The hit A&E series breaks its premiere-to-premiere growth streak; is the wind out of the duck calls?
First, the good news for the “Duck Dynasty” Robertson clan: A whole lot of people tuned in to watch their series return for a fifth season on Wednesday.
Now, the bad news: It wasn't quite the crowd that tuned in for the last season premiere. Or even the one before that.
The Season 5 premiere of “Duck Dynasty” — the first new episode since the controversy that family patriarch Phil Robertson stirred with anti-gay comments that he made in a GQ interview — drew 8.5 million total viewers. Which is an impressive number, especially for cable. And it's a hair higher than the 8.4 million total viewers that the Season 4 finale drew in October.
But the premiere numbers mark a distressing reversal of momentum for the series: It's the first season premiere that has actually fallen short of the previous season's debut. And it did so by a pretty wide margin.
The Season 4 premiere in August 2013 drew a record 11.8 million total viewers — which shakes out to a 28 percent drop for Wednesday's premiere. Granted, the previous premiere took place during the summer, when the networks were mostly in reruns.
But the Season 3 premiere, in February 2013, also bested the most recent season debut, edging it out with 8.6 million total viewers.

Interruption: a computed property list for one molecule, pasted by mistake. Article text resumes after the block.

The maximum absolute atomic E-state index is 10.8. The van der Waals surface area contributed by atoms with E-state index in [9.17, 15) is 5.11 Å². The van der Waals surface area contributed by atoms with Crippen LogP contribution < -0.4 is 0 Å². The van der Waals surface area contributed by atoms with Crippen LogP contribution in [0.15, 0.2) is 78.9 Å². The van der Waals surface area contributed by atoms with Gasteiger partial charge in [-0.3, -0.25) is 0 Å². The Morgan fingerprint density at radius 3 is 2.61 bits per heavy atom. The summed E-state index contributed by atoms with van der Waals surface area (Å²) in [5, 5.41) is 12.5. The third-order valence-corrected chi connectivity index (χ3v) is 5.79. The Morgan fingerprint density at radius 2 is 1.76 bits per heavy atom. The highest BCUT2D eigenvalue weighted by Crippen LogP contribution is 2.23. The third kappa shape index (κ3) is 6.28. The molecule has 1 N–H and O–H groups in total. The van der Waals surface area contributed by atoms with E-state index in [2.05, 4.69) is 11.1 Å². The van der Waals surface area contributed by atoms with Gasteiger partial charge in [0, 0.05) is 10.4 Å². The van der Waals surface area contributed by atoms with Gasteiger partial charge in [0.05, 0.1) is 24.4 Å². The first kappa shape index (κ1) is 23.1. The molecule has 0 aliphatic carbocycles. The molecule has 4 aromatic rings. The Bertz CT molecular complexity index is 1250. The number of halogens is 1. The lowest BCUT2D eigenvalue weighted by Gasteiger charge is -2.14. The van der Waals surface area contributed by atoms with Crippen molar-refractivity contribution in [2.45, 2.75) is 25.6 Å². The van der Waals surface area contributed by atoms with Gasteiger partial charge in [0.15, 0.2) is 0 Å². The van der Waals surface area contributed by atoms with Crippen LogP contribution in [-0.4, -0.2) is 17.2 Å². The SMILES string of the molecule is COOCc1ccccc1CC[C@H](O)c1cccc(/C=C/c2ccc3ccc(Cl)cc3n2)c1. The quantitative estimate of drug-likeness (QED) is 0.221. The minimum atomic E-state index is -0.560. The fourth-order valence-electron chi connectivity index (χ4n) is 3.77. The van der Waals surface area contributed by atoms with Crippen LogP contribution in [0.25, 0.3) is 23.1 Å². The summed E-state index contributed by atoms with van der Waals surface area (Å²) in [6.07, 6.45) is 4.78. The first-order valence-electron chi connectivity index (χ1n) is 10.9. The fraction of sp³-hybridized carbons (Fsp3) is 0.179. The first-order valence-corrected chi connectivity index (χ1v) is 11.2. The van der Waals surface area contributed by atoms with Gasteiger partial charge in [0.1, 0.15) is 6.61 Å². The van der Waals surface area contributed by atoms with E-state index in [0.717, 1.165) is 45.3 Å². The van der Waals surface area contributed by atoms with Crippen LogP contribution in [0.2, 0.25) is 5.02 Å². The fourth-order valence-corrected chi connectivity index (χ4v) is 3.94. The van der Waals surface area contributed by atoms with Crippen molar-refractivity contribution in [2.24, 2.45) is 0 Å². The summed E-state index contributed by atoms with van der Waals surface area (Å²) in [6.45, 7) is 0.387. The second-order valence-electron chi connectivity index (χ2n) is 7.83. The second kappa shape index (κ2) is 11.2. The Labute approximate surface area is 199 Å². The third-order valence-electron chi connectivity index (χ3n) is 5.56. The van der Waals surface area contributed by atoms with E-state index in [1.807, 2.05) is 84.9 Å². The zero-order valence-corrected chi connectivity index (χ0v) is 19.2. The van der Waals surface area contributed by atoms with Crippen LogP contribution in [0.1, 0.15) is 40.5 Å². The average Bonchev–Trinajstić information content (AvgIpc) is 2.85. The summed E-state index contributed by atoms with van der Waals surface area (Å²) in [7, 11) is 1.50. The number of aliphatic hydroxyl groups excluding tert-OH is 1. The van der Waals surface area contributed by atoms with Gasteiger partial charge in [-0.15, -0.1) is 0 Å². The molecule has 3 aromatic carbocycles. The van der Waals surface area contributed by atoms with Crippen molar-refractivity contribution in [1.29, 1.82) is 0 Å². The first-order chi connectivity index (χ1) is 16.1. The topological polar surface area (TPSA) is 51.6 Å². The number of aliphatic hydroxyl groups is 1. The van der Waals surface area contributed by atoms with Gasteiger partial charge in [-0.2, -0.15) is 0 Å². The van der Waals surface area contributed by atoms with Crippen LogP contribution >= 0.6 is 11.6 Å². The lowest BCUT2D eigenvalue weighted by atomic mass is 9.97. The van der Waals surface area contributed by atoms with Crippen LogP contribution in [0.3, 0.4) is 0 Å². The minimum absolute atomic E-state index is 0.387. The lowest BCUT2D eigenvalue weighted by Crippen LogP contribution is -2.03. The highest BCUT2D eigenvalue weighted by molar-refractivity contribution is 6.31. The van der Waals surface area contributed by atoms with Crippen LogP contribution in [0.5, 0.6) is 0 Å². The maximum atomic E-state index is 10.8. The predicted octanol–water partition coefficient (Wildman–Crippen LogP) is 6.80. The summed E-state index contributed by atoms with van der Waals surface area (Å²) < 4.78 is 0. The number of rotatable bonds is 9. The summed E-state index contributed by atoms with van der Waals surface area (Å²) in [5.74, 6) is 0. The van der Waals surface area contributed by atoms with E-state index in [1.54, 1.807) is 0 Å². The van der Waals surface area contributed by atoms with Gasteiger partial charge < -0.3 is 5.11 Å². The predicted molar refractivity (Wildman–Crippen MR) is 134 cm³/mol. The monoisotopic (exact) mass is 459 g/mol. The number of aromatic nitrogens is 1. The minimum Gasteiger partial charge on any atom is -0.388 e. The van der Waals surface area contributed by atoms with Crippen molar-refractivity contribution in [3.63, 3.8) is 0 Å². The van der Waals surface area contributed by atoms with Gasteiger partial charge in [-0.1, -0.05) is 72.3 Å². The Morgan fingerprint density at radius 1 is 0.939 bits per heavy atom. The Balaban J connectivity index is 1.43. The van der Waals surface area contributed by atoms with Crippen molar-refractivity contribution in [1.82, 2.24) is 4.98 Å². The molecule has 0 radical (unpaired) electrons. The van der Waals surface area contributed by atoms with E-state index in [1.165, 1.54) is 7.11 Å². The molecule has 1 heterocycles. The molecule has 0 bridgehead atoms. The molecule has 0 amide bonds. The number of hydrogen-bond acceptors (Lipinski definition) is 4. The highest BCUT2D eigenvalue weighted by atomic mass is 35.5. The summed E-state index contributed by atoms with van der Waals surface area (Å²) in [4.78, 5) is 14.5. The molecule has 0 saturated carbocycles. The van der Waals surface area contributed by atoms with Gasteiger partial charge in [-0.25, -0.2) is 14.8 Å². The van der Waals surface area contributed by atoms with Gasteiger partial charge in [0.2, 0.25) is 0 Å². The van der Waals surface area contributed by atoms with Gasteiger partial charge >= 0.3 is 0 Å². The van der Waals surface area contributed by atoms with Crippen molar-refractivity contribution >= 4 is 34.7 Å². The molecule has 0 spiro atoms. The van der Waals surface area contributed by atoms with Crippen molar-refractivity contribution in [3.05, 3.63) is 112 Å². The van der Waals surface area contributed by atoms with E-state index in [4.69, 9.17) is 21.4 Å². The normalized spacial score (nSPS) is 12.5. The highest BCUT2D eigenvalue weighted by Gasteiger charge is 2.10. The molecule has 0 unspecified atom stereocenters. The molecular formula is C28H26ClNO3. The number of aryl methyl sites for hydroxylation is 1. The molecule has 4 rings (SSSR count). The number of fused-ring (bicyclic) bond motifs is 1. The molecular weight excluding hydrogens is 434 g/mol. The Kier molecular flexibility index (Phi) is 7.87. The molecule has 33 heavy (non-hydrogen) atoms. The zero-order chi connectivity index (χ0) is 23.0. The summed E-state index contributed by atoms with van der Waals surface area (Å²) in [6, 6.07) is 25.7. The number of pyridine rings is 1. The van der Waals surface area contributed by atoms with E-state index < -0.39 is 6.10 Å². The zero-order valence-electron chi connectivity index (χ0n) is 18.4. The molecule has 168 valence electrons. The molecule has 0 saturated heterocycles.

It's not exactly an encouraging sign, particularly considering that “Duck Dynasty” doubled its audience between its series premiere and its Season 2 premiere — and then doubled it again between the Season 2 premiere and Season 3 premiere. (See chart for full trajectory.)
With Season 5's premiere drawing essentially even with the Season 3 premiere and the Season 4 finale — and considering the boost that the Season 4 premiere most likely received from a lack of competition from the networks — it's hard to say that the controversy over Robertson's comments hurt the show. But it certainly doesn't seem to have helped.
And given the steady growth in series premieres had enjoyed up to this point, it's hard to question whether a little wind has been taken out of the duck calls.
Like the old saying goes: If it looks like a duck, swims like a duck and quacks like a duck … maybe Phil Robertson just might have been better off keeping his opinions to himself.